Pfizer scored a victory in the running lawsuit pertaining to the company’s flagship antidepressant Zoloft, but what may have been the most interesting part of this story is that a court rejected expert testimony relating to allegations that the selective serotonin reuptake inhibitor (SSRI) causes congenital heart defects.

The decision may have brought to a close an effort by more than 300 litigants, which absorbed a second consecutive negative outcome in the U.S. Court of Appeals for the Third Circuit. Both the appeals court and a district court decreed that the expert witness, Nicholas Jewell, a biostatistician at the University of California at Berkeley, had failed to plausibly link the drug to the birth defects. Among the problems with Jewell’s presentation is that he had rejected meta-analyses he had previously cited in a separate lawsuit pertaining to another SSRI.

Whether the plaintiffs will take this lawsuit any further is difficult to forecast, but a footnote on page 10 of the Appeals Court decision remarked that the plaintiffs’ attorneys had conceded that they are “unable to establish general causation” if the courts jettisoned Jewell’s testimony. Summary judgment was granted in favor of Pfizer.

This is not the only multi-district litigation keeping attorneys at Pfizer busy, however. A very active set of lawsuits dealing with proton pump inhibitors and purportedly associated kidney damage would seem to implicate the OTC version of Nexium, marketing rights for which Pfizer picked up five years ago in a deal with AstraZeneca. The U.S. Judicial Panel on Multidistrict Litigation (JPML) declined in January to consolidate these lawsuits, but another motion for consolidation has been filed by attorneys with Seeger Weiss of New York.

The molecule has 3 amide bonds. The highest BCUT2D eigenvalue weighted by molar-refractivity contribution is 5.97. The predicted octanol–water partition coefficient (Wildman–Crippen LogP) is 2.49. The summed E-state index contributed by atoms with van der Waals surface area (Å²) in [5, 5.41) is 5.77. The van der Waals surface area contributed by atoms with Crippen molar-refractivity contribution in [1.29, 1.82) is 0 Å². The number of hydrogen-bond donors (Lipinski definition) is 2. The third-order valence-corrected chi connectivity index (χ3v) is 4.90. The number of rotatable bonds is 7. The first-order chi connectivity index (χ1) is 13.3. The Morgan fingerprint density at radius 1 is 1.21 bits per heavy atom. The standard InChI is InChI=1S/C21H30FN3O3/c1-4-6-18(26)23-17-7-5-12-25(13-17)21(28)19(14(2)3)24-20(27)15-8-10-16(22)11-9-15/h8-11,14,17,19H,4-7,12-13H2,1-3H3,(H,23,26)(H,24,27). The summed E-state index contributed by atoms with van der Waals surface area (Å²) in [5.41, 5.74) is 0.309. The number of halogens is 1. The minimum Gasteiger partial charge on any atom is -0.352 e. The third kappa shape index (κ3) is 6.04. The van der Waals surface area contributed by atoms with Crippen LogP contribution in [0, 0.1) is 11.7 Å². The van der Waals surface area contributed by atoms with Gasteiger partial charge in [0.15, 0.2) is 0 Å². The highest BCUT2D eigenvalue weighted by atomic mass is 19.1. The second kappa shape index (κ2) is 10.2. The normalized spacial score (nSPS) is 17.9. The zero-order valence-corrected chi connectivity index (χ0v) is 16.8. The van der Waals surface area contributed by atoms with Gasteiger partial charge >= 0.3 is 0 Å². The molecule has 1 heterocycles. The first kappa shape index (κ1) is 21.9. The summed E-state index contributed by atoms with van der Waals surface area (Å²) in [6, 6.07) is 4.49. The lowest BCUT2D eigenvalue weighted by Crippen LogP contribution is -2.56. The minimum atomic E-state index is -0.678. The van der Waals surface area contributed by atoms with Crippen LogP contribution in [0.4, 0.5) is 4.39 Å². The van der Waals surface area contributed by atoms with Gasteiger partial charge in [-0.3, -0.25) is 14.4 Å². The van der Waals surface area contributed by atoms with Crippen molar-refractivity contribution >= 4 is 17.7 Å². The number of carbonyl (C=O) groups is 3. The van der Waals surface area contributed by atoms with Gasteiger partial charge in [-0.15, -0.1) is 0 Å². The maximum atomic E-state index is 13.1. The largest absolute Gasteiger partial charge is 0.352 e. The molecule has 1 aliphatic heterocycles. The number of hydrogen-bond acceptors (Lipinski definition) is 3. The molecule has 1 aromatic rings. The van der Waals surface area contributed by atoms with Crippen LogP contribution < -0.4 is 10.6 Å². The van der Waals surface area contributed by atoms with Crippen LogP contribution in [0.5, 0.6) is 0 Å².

Regulations, regulatory agreements on the move

Efforts to ramp up medical device regulatory schemes in outside-U.S. jurisdictions are nothing new, but device makers can add Malaysia and the Eurasian Economic Union (EEU) to the list of national and international entities diving into deeper regulatory waters. The news for device makers is somewhat mixed, but greater clarity alone is sometimes enough to overcome other considerations.

First, Malaysia’s Medical Device Authority has declared that adverse events associated with medical devices will have to be reported to the agency within 30 days. This apparently applies to all devices that are on the Malaysian market, regardless of where the adverse event took place. Any fatalities have to be reported within 10 days, and device makers have a mere 48 hours to advise the agency of any problems that might carry a public health consideration.

The EEU continues to work toward a single market for drugs and devices, a move which if successful would capture the markets of Russia and four other nations for a total 2015 population of nearly 184 million. There are reports that Tehran is interested in a free trade agreement with the EEU, although there is no indication that Iran would take part this new med tech regulatory bloc despite the deepening geopolitical ties with Moscow. Serbia is likewise said to be interested in doing business with the EEU, but it’s not clear whether Belgrade has full-blown membership in mind, either, although the protracted and difficult negotiations for entry into the European Union might strike some as suggestive.

To date, the EEU regulatory regime lacks several critical documents, such as a framework for quality management systems. Registration requirements for this international regulatory system would be phased in over the next four years, however, giving industry a little breathing room for offerings already available in this market.